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Women…Are you getting enough Folic Acid?

If you are thinking of becoming pregnant now or months from now, you should consider taking Folic Acid. Folic acid supplementation has been shown to prevent serious birth defects. When the fetus receives folic acid through the mother it helps the fetus’s brain and spinal cord to develop correctly. One thing to keep in mind is that for folic acid to be effective the mother must take it before she gets pregnant.

Folic acid is a vitamin that promotes normal cell replication and growth. Folic acid supports the normal formation of building blocks of DNA, the body’s genetic information, and building blocks of RNA needed for protein synthesis in all cells. Therefore, rapidly growing tissues, such as those of a fetus, and rapidly regenerating cells, like red blood cells and immune cells, have a high need for folic acid. This vitamin promotes the development of the fetal central nervous system and healthful diets containing adequate folic acid may reduce a woman’s risk of having a child with a brain or spinal cord defect. However, routine nutrition does not always supply enough folic acid to meet the requirements of a pregnant woman. Additionally, folic acid intake is necessary in the months before pregnancy and during the first trimester.

March of Dimes, a charity that seeks to improve the health of babies by preventing birth defects, states: “About 3,000 pregnancies are affected by neural tube (the part of the baby that forms the brain and spinal cord) defects each year in the United States. If all women took adequate folic acid before getting pregnant and during early pregnancy, up to 70 percent of neural tube defects could be prevented.”

Research shows that almost half of pregnancies in the US are unplanned, therefore, it is essential for all women of childbearing age to ensure that they are getting enough folic acid. If you’re very tuned in to nutrition and regularly eat a broad range of foods, including meat, dairy products, fruits, vegetables, grains, and legumes, your diet will provide almost all the nutrients you and your baby need. Realistically, though, most women, can benefit from taking a prenatal vitamin and mineral supplement before they start trying to conceive. Think of it as an insurance policy to make sure you’re getting the right amount of certain important nutrients during pregnancy.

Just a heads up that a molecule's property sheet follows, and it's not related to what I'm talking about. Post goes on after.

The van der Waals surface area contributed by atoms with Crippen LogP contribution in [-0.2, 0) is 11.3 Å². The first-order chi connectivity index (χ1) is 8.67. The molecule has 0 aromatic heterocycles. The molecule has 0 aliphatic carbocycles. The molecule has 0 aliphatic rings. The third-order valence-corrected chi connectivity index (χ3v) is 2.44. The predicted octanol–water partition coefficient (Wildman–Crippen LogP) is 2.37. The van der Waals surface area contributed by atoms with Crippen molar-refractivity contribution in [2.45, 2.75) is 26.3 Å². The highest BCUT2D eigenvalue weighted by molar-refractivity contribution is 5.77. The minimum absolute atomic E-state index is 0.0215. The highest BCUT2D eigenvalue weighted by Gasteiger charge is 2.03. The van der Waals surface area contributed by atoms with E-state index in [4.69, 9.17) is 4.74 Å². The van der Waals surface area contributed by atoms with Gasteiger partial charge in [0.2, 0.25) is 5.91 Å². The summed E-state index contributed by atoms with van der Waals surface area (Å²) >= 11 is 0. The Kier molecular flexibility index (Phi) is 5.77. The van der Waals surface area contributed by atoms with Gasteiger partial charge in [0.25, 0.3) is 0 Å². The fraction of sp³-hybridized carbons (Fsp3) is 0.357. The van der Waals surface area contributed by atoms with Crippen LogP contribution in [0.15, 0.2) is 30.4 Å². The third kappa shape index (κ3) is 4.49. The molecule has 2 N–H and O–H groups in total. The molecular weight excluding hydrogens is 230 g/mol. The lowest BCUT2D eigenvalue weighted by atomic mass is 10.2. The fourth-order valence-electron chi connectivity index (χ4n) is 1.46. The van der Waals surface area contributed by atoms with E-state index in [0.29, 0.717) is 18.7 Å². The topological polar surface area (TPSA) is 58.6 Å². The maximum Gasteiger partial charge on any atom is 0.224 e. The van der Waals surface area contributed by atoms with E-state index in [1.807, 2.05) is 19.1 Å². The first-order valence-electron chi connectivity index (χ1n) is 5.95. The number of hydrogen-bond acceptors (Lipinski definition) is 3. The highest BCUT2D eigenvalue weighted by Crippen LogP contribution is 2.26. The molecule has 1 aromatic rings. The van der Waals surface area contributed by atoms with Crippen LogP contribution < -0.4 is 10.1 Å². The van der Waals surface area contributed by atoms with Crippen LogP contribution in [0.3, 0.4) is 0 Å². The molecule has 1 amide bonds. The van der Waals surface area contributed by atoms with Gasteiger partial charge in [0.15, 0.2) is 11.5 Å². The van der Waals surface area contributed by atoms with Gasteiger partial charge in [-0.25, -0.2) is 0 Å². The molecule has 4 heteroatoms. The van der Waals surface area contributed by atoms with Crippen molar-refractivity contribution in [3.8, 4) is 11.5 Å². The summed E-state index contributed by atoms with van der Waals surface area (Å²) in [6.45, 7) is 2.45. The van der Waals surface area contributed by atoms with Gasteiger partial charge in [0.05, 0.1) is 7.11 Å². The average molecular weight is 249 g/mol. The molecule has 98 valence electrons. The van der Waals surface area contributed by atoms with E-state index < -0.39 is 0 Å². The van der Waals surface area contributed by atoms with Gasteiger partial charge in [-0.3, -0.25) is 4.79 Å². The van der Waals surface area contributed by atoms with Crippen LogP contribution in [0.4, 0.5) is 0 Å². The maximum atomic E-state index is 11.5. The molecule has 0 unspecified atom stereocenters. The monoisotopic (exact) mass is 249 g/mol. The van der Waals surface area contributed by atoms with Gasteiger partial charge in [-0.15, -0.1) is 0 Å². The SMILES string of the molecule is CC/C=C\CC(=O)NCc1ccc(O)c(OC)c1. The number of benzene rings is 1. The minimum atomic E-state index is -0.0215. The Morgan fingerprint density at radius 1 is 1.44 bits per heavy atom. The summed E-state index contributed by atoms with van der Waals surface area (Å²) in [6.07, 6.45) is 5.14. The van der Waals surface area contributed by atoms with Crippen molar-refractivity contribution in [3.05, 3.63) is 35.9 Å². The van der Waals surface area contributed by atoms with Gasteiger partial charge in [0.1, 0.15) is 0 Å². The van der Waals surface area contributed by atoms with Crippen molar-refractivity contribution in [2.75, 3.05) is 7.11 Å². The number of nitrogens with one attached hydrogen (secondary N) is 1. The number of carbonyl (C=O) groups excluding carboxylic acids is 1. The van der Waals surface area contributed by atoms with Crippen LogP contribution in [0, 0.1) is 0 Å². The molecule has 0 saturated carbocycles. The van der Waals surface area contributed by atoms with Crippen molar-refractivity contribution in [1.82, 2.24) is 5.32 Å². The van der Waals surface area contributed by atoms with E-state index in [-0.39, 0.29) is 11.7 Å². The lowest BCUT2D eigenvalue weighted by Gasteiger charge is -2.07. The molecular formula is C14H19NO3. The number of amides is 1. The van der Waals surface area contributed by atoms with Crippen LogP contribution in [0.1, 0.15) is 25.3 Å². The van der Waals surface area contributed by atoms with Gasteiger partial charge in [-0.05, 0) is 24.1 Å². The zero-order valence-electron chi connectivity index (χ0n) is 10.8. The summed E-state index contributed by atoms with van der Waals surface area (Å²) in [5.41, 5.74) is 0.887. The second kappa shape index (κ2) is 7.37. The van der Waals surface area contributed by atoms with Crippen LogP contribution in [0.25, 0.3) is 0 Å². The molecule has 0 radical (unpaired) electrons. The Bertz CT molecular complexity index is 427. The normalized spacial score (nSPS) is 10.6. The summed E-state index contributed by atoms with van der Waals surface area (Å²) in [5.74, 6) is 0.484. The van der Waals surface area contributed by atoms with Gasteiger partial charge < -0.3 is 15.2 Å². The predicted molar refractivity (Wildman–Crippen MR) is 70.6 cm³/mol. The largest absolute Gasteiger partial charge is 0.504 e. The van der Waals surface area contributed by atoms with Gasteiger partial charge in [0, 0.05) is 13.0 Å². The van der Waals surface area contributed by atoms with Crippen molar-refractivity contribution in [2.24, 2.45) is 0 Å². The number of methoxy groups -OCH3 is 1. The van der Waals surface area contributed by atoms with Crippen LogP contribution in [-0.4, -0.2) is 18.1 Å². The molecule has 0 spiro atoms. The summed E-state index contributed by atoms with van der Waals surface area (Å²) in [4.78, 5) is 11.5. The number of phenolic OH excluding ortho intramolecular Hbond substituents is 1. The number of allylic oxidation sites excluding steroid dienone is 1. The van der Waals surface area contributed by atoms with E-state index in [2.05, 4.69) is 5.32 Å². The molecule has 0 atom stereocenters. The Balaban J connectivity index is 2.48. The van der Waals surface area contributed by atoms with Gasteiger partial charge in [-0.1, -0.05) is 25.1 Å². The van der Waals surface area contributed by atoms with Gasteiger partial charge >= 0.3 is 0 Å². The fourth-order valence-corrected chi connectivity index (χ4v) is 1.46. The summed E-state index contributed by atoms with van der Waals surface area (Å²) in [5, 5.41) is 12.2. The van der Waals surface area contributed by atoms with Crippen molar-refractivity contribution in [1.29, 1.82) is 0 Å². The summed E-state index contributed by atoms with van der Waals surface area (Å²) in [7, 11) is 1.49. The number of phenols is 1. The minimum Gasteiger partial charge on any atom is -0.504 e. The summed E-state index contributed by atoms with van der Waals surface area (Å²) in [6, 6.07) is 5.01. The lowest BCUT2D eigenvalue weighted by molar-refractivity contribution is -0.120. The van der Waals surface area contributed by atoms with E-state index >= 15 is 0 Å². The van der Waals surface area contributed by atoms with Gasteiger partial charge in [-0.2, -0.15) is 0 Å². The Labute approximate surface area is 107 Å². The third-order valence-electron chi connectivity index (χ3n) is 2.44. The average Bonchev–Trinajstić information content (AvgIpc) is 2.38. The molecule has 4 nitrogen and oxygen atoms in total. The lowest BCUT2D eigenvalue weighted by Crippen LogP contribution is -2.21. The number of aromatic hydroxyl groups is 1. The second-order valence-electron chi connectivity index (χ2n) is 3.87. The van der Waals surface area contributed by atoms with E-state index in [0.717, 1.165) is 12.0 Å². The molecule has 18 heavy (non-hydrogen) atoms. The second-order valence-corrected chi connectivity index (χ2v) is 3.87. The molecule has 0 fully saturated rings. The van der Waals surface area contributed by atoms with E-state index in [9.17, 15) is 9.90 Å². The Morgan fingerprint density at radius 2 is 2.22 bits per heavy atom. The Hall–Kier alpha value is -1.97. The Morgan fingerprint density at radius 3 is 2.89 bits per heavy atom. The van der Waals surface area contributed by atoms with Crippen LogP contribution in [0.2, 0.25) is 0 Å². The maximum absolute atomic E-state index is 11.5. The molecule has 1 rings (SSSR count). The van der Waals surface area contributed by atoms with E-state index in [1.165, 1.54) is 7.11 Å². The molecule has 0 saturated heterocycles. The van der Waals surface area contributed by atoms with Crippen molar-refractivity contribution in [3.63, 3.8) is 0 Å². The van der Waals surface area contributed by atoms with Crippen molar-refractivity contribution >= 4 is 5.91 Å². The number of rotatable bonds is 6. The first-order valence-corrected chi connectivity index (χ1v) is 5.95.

Public health authorities recommend that women consume 0.4 mg folic acid daily from fortified foods or dietary supplements or both to reduce the risk of neural tube defects. Other important vitamins pregnant women should be taking are iron and calcium.

Iron is an important mineral found in prenatal vitamins, and is responsible for helping the mother and the baby’s blood to carry oxygen. Iron deficiencies can lead to severe birth defects for the baby. As an essential mineral, iron is part of hemoglobin, the oxygen-carrying component of the blood. The demand for iron, essential for blood formation, is also significantly increased during pregnancy because the mother’s blood volume increases, and the fetal red blood cells have to be developed. In order to support fetal tissue growth, blood volume and contents must grow to help feed these tissues, including red blood cells. Further, about one-third of the mother’s iron storage will be passed on to her developing baby in order to form its blood and to be stored for future use.

Calcium is one of the nutrients that you won’t find a full day’s supply of in your prenatal vitamin and mineral supplement. Most prenatal vitamins contain between 100 and 200 milligrams (mg) of calcium, but some don’t contain any. That’s because calcium is a particularly bulky mineral, and the pills are already big enough! The amount of calcium you need during pregnancy is about 1,000 mg per day — the same amount you need when you’re not pregnant. (If you’re 18 or younger, you need 1,300 mg per day.) But it’s even more crucial that you get the recommended amount during pregnancy because you’ll need to replace the calcium your growing baby is getting from your own bones. Skimping on calcium now increases your risk for osteoporosis later in life. Luckily, there are many ways to get this mineral. For example, a cup of milk and a container of yogurt each contain about 300 to 350 mg. If you can’t stomach dairy products, you can get your calcium from separate supplements.


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